Marcus’s older sister, Marian, befriends Leo, not because she especially likes him; in Julie Christie’s interesting, underrated performance, Marian often seems like a smug mass of barely suppressed impatience lying in wait to pounce on the boy. But this social inferior proves useful to her. Marian is betrothed to an appropriate match, Trimingham; but her lover is the inappropriate Ted Burgess, a tenant farmer. Marian and Ted enlist Leo as their go-between, who secretly delivers written notes between them. It is clear that Marian will marry Trimingham, and indeed she does, thereby becoming Lady Trimingham. It is also clear that her parents and Trimingham know about her and Burgess, and have probably forbade any more contact between them. (At one point, having figured out that Marian and Burgess must be together, Trimingham also uses Leo to deliver to her a message summoning her to join him.) Leo’s increasingly unwilling role as their private postal carrier provides a means of surreptitious contact. But Marian’s mother (Margaret Leighton, superb) interrupts Leo’s thirteenth birthday celebration to compel him to take her to Marian, whose absence can mean only one thing. But who is Leo, after all, not to be sacrificed at the altar of Mrs. Maudsley’s class and parental prerogatives? Leo leads—or, rather, Mrs. Maudsley leads with Leo, the ostensible leader, in tow. They come upon an indecent scene of the lovers having sex—indecent precisely because Mrs. Maudsley foists a view of it on Leo’s innocent eyes. It is a primal scene fantasy brought to vivid life, and Leo loses his surrogate father, who indeed commits suicide (this is beautifully handled as a quick, light aside, as though Leo has been unable to confront Ted’s end), reiterating or compounding Leo’s loss: it hardly matters which. Properly, as she has been trained to behave, Mrs. Maudsley covers Leo’s eyes; but it is she who has brought him to this horror, thereby consummating the selfish, ruthless, unthinking use to which her daughter had put an infatuated Leo. It is important to take into account that Marian had manipulated Leo on the basis of his unformed sexual feelings for her.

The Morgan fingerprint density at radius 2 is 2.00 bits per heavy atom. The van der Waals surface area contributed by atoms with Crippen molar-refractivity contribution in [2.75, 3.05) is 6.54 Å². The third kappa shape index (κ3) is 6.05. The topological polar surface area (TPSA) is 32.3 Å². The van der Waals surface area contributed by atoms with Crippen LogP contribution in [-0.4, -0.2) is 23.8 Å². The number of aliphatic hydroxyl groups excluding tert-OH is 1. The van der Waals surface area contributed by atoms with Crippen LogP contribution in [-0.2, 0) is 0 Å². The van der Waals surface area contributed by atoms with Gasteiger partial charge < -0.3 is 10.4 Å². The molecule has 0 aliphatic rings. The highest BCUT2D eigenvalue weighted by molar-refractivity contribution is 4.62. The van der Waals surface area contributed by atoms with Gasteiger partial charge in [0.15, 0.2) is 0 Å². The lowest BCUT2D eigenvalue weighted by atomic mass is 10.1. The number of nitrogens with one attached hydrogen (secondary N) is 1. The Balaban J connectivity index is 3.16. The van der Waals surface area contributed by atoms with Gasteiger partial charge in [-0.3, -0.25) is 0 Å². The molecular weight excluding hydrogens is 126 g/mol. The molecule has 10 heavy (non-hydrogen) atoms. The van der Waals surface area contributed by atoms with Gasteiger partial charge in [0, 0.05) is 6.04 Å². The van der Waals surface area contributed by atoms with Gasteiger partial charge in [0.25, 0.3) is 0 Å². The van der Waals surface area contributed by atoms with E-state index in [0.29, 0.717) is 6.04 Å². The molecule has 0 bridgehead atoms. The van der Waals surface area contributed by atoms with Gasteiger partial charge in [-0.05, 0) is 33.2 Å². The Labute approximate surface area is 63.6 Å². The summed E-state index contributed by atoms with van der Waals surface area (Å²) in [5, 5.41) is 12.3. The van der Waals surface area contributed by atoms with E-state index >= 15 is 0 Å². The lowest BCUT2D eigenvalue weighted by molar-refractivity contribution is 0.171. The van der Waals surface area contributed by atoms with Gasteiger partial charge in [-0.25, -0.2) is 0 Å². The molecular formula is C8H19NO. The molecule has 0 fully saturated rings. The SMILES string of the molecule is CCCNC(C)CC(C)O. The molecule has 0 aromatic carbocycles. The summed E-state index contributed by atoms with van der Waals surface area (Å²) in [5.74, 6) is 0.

How much did Marian love Ted Burgess? Who can say whether their affair wasn’t predicated, at least on her part, on its forbidden nature, its taste of romance and adventure before an endlessly prim, uninteresting marriage. Regardless, it destroys Burgess and, because of his participation in that destruction, Leo.
But there is something more to Leo’s destruction—and their realizing this essential aspect of Hartley’s novel may be Pinter and Losey’s finest achievement in The Go-Between. The class divide over which young Leo delivered the notes between Ted and Marian: this is ultimately what destroyed Leo, making all the more loathsome an elderly Marian’s refusal to accept any responsibility for the parched thing that Leo has turned out to be and, stupefyingly, her re-recruitment of him to deliver yet one more message, this time to her grandson, the real identity of whose grandfather . . . well, the past keeps impacting the present, doesn’t it?
Luchino Visconti’s disciple, Losey does what he has rarely been called upon to do: bring to life period detail. But what the film evokes is not so much an actual past as a dream of the past—a dream disclosing, at least on one level, the classist sentiments that Marian embodies, as did her mother. (One keeps wondering, for instance, whether Marian’s mother also had a similarly sordid affair before her marriage.) It is Leo who is, of course, narrating the film, and therefore he is the one who is doing the remembering; but it is his tragedy that his own memories are entangled in Marian’s and the life that she lived, which never did really, nor could, let him in.
The Go-Between took the top prize as best film at Cannes.